Political and economic culture part deux

The previous post contained a distillation of Will Hutton’s deconstruction of the USA as an economic and political beacon for the UK to follow.

He admonishes us to look away from US to Europe. Its a powerful argument so long as we don’t oversimplify the issues.

For UK sustainable development our culture, via the Government (and enterprise culture as a whole) needs to enable economic development and growth in the longer term by reducing (penalising?) the short termist, shareholder-profit focus of ‘US style’ companies. This in favour of a holistic approach that treats staff (and even customers) as owners, or at least stakeholders, of the business (some of these do exist in the UK already, of course), and not disposable commodities after the US model.

Underlying this is a need to not only accept that ‘society’ exists and has a culture that is not like that oif the US, and to embrace it and encourage participation as part of corporate life and its interaction with the rest of life. The ‘social contract’. The US pays lip service but its a fundamentally dog-eat-dog society where individual freedom is paramount over all as enshrined in the Constitution, and thus US society fragments and Ghetto-ises even the rich (gated communities anyone?).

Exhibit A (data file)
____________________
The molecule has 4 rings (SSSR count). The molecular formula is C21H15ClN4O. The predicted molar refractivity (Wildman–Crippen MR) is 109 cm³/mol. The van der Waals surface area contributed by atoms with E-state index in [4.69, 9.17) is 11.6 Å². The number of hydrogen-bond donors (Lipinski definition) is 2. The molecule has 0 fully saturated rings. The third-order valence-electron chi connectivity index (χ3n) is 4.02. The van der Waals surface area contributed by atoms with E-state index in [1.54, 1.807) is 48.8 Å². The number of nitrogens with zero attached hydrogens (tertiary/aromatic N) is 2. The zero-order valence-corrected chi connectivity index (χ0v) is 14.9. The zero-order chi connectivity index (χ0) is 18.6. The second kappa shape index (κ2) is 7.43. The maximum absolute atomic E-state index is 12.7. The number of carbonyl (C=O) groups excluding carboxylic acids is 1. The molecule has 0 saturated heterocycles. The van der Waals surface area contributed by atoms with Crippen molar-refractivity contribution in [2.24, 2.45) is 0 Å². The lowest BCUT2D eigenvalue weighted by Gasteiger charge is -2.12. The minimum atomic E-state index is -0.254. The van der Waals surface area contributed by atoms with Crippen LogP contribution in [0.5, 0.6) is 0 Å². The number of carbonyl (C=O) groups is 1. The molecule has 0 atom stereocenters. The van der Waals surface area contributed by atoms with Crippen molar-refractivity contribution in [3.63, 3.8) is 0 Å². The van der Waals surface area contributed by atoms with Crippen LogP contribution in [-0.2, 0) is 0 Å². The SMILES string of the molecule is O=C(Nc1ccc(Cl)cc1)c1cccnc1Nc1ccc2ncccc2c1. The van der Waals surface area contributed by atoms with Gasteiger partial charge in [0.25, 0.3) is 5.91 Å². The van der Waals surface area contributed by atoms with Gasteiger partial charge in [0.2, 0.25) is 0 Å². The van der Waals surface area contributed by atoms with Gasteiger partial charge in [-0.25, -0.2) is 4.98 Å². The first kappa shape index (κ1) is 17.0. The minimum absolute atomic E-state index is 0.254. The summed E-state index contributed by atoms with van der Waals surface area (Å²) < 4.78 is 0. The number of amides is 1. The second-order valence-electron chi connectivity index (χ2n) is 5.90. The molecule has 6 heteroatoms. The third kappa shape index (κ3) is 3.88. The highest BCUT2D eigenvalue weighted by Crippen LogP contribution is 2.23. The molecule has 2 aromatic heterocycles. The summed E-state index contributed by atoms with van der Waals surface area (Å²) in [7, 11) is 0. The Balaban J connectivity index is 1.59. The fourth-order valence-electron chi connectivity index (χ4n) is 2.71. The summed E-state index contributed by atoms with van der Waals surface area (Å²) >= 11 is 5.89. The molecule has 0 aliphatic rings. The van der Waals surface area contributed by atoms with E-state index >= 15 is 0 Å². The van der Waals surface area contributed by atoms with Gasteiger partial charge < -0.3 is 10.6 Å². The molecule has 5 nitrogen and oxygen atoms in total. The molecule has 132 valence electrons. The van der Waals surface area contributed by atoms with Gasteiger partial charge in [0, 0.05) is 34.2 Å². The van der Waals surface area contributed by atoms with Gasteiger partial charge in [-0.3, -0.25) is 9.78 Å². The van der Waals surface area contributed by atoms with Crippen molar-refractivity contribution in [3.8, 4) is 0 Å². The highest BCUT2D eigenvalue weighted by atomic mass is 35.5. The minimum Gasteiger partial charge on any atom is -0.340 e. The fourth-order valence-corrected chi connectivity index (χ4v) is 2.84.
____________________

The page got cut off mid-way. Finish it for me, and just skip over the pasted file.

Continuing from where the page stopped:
The ‘West’ would do better with the US on-side, no doubt. But not the current neo-con US, thank you very much. Gore’s ‘defeat’ in 2000 has been a major stumbling block to ‘world progress’ in my book, and possibly Will’s.

So what does he suggest as an alternative?

Europe.

Not a cow-towing enslavement to Europe but an engagement, with our own solutions where approriate. He also feels that we can heal many of our own ills. An example is pension provision. Barbera Castle, in the mid 1970’s, proposed a system of national pension to exist in parallel with private mechanisms and extend national insurance. This now appears remarkably insightful, and its very sad that it never came to be. Many people face an uncertain old age in the UK because of the pensions debacle and will have to rely on the generosity of future Governments. Many European countries have similar better state pension systems, and if they are struggling in some ways, its only because they are being cautious and saving to meet the  needs of thier elderly – we’ve not been doing in the UK, and that’s really worrying.

The social contract – a theme repeated in the book, one pretty absent from UK politics for some decades. And yet many of us do not want to go the American way of widening the poverty gap, social incohesion, fundamentalism and human value secondary to shareholder value – short term profit focus as opposed to the longer term view taken in Europe.

What do we (as British people) want that the US population is systematically being denied?

  • high quality public services (health, education, local services)
  • properly functioning and non stigmatised public transport
  • decent social provision

All traditional Labour calling cards. Only this time, Labour have been acting very Conservative.

Gordon Brown’s government will be judged, at least by me, on how he addresses these points while hopefully, edging us away from the vacuous and ethicallybankrupt US neo-con model.

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#globalisation-2, #philosophy